The Institute for Creation Research is gearing up for a multi-year GENE project to look for evidence for design (and against evolution) in the genome. They may not need to work very hard. Secular scientists, by continuing to find things not all that helpful for neo-Darwinism, are doing yeoman’s work for them. While the few pro-evolutionary articles usually focus on mere sources of variation in the genome as fodder for natural selection (such as this Molecular Biology and Evolution paper on retrotransposons), or try to infer phylogeny by molecular comparisons, they usually do not attempt to apply the variations to actual functions except at a trivial level (see 04/06/2006). Most genetics papers, by contrast, are finding degrees of order, regulation and coordinated action in the cell that challenge gradualistic explanations. Here are some examples from the past two months:Rapid Gradualism? New Scientist reported that many human genes must have “evolved recently” – even as recently as within the last 15,000 years. While some of the 700-odd genes they studied, they claim, appear to have been targets of natural selection after the human line diverged millions of years ago, “some of the newly identified genes fall into categories not previously known to be targets of selection in the human lineage, such as those involved in metabolism of carbohydrates and fatty acids.” (Ker Than at Live Science took this to mean humans are still evolving.)Transcript Complexity: PLoS Genetics had a special issue about the complexity of the “transcriptome,” the body of all transcribed DNA. The lead article’s teaser sounds pretty dramatic:Besides revealing staggering complexity, analysis of this collection is providing an increasing number of novel mRNA classes, expressed pseudogenes, and bona fide noncoding variants of protein-coding genes. In addition, new types of regulatory logic have emerged, including sense-antisense mechanisms of RNA regulation. This high-resolution cDNA collection and its analysis represent an important world resource for discovery, and demonstrate the value of large-scale transcriptome approaches towards understanding genome function.After the human genome was deciphered, scientists were puzzled by the seeming small number of genes – about 30,000. Now, it appears that the exons of genes can be assembled and reassembled in a modular way by alternative gene splicing (09/23/2005), yielding many protein variants from one gene. Not only that, the DNA “negative” on the opposite (antisense) strand can play a role in regulating the gene. These articles speak as if a whole new world of complexity is coming to light.Who Regulates the Regulators? Nature March 23 reported on important pathways that regulate the fate of RNA transcripts of genes. David Tollervey wrote in the introduction,Cells alter their rates of mRNA transcription to change mRNA levels, and so rates of protein synthesis, in response to many stimuli. To adjust mRNA levels, cells must be able to rapidly get rid of normal mRNAs that were previously synthesized (turnover). In fact, different mRNAs differ radically in their rates of degradation, and this is subject to both metabolic and developmental regulation. In addition, cells must guard against the synthesis of abnormal mRNAs (surveillance), which can produce defective, potentially toxic, protein products.The mechanisms described in the article, including “go/no-go” checkpoints unveil a higher level of complexity beyond the information contained in the genes themselves.Ring Job: The copies during cell division must be accurate. Many protein parts cooperate to ensure high levels of quality control. Nature reported March 23 on a discovery of a ring that slides along the microtubules in the all-important stage of separation of the paired chromosomes.High Fidelity Proofreading: Albertson and Preston talked about quality control of the DNA copying process in an article in Current Biology March 23:Proofreading is the primary guardian of DNA polymerase fidelity. New work has revealed that polymerases with intrinsic proofreading activity may cooperate with non-proofreading polymerases to ensure faithful DNA replication.This means that some polymerases (copy machines) have better fidelity than others, but they cooperate to ensure a precision product. A low-fidelity machine might be necessary to get past a bad break, for instance – like when a heftier wrench is needed (09/19/2005). How good is the system? Orders of magnitude better than a human copyist:Normal cells replicate their DNA with remarkable fidelity, accumulating less than one mutation per genome per cell division. It is estimated that replicative DNA polymerases make errors approximately once every 104-105 nucleotides polymerized. Thus, each time a mammalian cell divides approximately 100,000 polymerase errors occur, and these must be corrected at near 100% efficiency to avoid deleterious mutations. This is accomplished through the combined actions of… exonucleolytic proofreading and post-replication mismatch repair.New Uses for Junk: “Just because we don’t know what it does, doesn’t mean it’s really junk,” said Christina Cheng of non-coding DNA (U of Illinois) in an interview for Radio Netherlands. Her work has found that arctic cod produce antifreeze proteins (05/13/2004) from non-gene regions of DNA, “a gene that appears to have evolved [sic] out of this DNA that supposedly serves no purpose.” Yet “Preserving this rubbish [sic] seems an inefficient use of time and resources. Evolutionary pressures [sic] should favour creatures with less junk DNA” said author Marnie Chesterton. “So its conservation may be because it has functions that we don’t yet know.” Cheng said, “conventional thinking assumes that new genes must come from pre-existing ones because the probability of a random stretch of DNA somehow becoming a functional gene is very low if not nil.” (see online book).No More Mr. Simple Guy: Embley and Martin in Nature March 30 had some words for those who tell simplistic tales about an ancient prokaryote being co-opted as a mitochondrion in the first primitive eukaryote (see 08/06/2004):The idea that some eukaryotes primitively lacked mitochondria and were true intermediates in the prokaryote-to-eukaryote transition was an exciting prospect. It spawned major advances in understanding anaerobic and parasitic eukaryotes and those with previously overlooked mitochondria. But the evolutionary gap between prokaryotes and eukaryotes is now deeper, and the nature of the host that acquired the mitochondrion more obscure, than ever before.Modular Programming: An article in Nature March 30 by 37 European scientists found an exquisite example of modular programming – in yeast. They even spoke machine language:The richness of the data set enabled a de novo characterization of the composition and organization of the cellular machinery. The ensemble of cellular proteins partitions into 491 complexes, of which 257 are novel, that differentially combine with additional attachment proteins or protein modules to enable a diversification of potential functions. Support for this modular organization of the proteome comes from integration with available data on expression, localization, function, evolutionary conservation, protein structure and binary interactions. This study provides the largest collection of physically determined eukaryotic cellular machines so far and a platform for biological data integration and modelling.Question is, what evolutionist would want to model 257 novel proteins and 491 complexes, all tightly regulated and “evolutionarily conserved” (i.e., unevolved)?Pas de Deux: We know that we have two copies of each gene, one from the father and one from the mother, but which copy leads and which follows? As in marriage, this process is surprisingly complicated. Spilianakis and Flavell explored this important question in a Perspectives article in Science April 14. They showed how the dance involves the help of many servants:The genetic information of higher organisms is encoded in DNA that is not randomly dispersed within the cell nucleus, but is organized with nucleoproteins into different kinds of chromatin, the building blocks of the chromosomes. Each chromosome resides in a specific region of the nucleus when the cell is not undergoing cell division, and usually genes that are actively being expressed loop out from their condensed chromatin territory and localize to a region of transcriptional activity. These “transcription factory” areas are thus abundant with protein factors that initiate and regulate gene expression.The dance gets really wild, but not chaotic, when a gene on one chromosome is regulated by factors on another chromosome.The Parallel Universe of RNA: The title of this article in PNAS hints at previously-unknown complexity: “Short blocks from the noncoding parts of the human genome have instances within nearly all known genes and relate to biological processes.” This article was discussed in more detail here 04/27; see also the 09/08/2005 entry.Guardian Spirits: In today’s Nature (May 4), Paul Megee titled an article, “Molecular biology: Chromosome guardians on duty.” He begins, “Curiously, in cell division the proper separation of chromosomes into daughter cells needs set periods when they are stuck together. So how do they come apart at the right time and place? Their ‘guardian spirits’ intercede.” Reminding the reader of the importance of high fidelity in cell division, he discusses work by Japanese scientists who “describe how proteins known as shugoshins – Japanese for ‘guardian spirits’ – and an associated regulatory enzyme temporally and spatially control the removal of cohesins from chromosomes.” Cohesins keep the chromosomes together while they line up on the spindle, but need to be broken at the right time (03/04/2004) in a coordinated way – thanks to their guardian spirits.These are just samples pouring out of the secular literature on genomics. Clearly, a great deal more choreographed complexity is being found in the nucleus than Watson and Crick could have imagined when the genetic code first began to be deciphered. Perhaps creationists will need to do little more than compile and cite.Darwinists are fond of storytelling with glittering generalities. When challenged, they retreat into accusations that anything other than 100% pure materialistic Darwinism is religion, not science, and use other shifty-feet tactics. The answer is to pile on the evidence. These articles are the tip of a truckload of data-rich, fact-filled laboratory studies that shout design instead of evolution. Let’s rid secular science of its bad storytelling habit, and let the evidence speak for itself. The Darwinists are sliding downhill with an avalanche of data racing down against them. Perhaps a better cartoon of their predicament is to picture Wiley Coyote hanging by his fingers on a cliff. Jonathan Wells, by debunking the icons of evolution, is like the Road Runner lifting Mr. Coyote’s fingers one at a time, while the genetic evidence is like Tweety Bird simultaneously piling weights on his feet. Pretty soon he fall down go boom.(Visited 12 times, 1 visits today)FacebookTwitterPinterestSave分享0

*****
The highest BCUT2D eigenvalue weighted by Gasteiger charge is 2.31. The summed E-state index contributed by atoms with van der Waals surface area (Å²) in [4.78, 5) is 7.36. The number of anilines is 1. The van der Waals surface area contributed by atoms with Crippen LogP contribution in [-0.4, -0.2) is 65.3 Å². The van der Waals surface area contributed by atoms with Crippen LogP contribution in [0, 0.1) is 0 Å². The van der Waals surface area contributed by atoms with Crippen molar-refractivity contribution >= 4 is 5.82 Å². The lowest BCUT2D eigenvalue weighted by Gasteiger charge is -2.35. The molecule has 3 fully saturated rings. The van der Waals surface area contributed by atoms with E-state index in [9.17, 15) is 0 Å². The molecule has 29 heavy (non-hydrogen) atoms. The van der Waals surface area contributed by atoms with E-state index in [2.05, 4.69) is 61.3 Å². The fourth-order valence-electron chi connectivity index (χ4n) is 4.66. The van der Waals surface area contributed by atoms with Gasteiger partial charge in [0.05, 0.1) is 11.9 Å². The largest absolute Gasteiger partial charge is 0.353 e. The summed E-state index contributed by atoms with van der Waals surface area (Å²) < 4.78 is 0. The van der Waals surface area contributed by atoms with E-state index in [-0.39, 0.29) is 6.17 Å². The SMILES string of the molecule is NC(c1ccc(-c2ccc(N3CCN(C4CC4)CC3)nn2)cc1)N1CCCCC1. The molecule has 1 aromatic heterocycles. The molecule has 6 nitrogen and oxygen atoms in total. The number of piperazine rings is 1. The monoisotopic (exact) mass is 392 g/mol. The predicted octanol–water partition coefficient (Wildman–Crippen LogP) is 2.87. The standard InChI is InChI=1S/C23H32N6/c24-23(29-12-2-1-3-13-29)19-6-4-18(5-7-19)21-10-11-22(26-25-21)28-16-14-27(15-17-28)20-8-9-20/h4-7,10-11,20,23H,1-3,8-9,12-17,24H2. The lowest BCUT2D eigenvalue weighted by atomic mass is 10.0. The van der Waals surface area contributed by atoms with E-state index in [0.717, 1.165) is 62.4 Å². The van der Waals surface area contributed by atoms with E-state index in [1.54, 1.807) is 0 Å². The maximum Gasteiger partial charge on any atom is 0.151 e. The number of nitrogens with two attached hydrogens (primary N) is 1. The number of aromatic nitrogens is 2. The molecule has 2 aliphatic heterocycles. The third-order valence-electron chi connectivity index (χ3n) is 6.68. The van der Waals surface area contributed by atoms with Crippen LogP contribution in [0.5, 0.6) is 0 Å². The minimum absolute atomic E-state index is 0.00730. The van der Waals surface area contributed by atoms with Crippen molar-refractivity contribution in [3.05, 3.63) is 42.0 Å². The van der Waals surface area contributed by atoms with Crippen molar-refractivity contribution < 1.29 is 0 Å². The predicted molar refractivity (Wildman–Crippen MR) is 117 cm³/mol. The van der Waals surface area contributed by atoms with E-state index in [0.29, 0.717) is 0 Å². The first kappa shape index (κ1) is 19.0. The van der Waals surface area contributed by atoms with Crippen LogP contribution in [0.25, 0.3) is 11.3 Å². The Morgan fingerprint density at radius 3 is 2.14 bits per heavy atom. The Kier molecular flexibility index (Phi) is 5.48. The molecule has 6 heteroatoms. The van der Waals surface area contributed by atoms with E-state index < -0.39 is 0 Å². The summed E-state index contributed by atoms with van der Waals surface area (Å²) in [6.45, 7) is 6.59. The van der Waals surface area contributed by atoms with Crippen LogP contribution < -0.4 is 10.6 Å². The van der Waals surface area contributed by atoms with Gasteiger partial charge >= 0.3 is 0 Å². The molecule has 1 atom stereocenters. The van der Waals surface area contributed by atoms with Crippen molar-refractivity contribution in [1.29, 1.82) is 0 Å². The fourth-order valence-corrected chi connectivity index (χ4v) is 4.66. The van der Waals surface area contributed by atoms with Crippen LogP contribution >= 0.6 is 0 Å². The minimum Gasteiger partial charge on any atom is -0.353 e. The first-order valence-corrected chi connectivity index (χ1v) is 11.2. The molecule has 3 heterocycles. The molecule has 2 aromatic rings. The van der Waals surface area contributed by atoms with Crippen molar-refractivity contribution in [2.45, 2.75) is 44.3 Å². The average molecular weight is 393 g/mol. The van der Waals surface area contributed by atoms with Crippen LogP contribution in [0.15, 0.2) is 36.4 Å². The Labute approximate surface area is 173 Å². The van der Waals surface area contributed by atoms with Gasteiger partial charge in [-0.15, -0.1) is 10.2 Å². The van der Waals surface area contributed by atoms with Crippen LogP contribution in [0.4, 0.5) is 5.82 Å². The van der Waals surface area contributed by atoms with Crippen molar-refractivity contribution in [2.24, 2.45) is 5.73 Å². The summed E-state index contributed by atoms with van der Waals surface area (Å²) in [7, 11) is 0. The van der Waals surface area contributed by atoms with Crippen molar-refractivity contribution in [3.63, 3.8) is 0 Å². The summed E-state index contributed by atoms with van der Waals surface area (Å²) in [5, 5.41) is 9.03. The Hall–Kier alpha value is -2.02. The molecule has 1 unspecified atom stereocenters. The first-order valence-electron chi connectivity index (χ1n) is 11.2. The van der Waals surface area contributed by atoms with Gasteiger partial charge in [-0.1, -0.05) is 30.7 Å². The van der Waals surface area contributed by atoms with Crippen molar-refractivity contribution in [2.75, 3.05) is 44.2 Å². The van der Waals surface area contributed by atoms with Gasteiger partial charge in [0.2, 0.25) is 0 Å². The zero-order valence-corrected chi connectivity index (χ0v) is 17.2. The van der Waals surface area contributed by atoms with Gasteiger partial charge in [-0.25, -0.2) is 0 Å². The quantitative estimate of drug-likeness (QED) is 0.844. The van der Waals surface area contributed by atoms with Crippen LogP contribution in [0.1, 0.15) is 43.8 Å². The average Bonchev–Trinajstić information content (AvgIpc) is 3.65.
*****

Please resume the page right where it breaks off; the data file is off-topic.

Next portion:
Share Facebook Twitter Google + LinkedIn Pinterest As the latest Crop Progress Report showed, there is still some meat on the bone for corn and soybean planting in Ohio. Beck’s PFR Agronomist for Ohio, Alexandra Knight, says we are still within the window of planting both crops, but has some recommendations for the later planted soybean fields. The Ohio Ag Net’s Ty Higgins has more.